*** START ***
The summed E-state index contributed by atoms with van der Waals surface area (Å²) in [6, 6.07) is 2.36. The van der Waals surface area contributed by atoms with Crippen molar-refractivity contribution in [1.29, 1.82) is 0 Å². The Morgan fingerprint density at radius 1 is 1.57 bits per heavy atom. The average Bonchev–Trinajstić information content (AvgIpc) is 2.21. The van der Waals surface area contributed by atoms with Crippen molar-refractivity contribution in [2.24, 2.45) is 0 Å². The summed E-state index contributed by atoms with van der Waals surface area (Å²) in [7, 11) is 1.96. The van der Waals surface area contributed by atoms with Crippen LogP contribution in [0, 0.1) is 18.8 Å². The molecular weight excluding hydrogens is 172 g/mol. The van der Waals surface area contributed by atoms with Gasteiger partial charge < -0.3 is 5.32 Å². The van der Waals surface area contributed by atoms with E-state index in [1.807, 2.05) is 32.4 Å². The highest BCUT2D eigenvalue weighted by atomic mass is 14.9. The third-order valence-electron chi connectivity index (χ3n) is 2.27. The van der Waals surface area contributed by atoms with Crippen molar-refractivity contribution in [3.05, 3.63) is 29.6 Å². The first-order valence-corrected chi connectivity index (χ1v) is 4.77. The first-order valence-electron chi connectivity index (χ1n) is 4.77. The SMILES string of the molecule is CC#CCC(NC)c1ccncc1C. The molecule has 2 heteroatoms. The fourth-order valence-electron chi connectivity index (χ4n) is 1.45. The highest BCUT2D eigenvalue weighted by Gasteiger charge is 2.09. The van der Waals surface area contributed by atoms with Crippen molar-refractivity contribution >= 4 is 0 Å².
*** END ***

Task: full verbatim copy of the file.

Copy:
The summed E-state index contributed by atoms with van der Waals surface area (Å²) in [6, 6.07) is 2.36. The van der Waals surface area contributed by atoms with Crippen molar-refractivity contribution in [1.29, 1.82) is 0 Å². The Morgan fingerprint density at radius 1 is 1.57 bits per heavy atom. The average Bonchev–Trinajstić information content (AvgIpc) is 2.21. The van der Waals surface area contributed by atoms with Crippen molar-refractivity contribution in [2.24, 2.45) is 0 Å². The summed E-state index contributed by atoms with van der Waals surface area (Å²) in [7, 11) is 1.96. The van der Waals surface area contributed by atoms with Crippen LogP contribution in [0, 0.1) is 18.8 Å². The molecular weight excluding hydrogens is 172 g/mol. The van der Waals surface area contributed by atoms with Gasteiger partial charge < -0.3 is 5.32 Å². The van der Waals surface area contributed by atoms with E-state index in [1.807, 2.05) is 32.4 Å². The highest BCUT2D eigenvalue weighted by atomic mass is 14.9. The third-order valence-electron chi connectivity index (χ3n) is 2.27. The van der Waals surface area contributed by atoms with Crippen molar-refractivity contribution in [3.05, 3.63) is 29.6 Å². The first-order valence-corrected chi connectivity index (χ1v) is 4.77. The first-order valence-electron chi connectivity index (χ1n) is 4.77. The SMILES string of the molecule is CC#CCC(NC)c1ccncc1C. The molecule has 2 heteroatoms. The fourth-order valence-electron chi connectivity index (χ4n) is 1.45. The highest BCUT2D eigenvalue weighted by Gasteiger charge is 2.09. The van der Waals surface area contributed by atoms with Crippen molar-refractivity contribution >= 4 is 0 Å².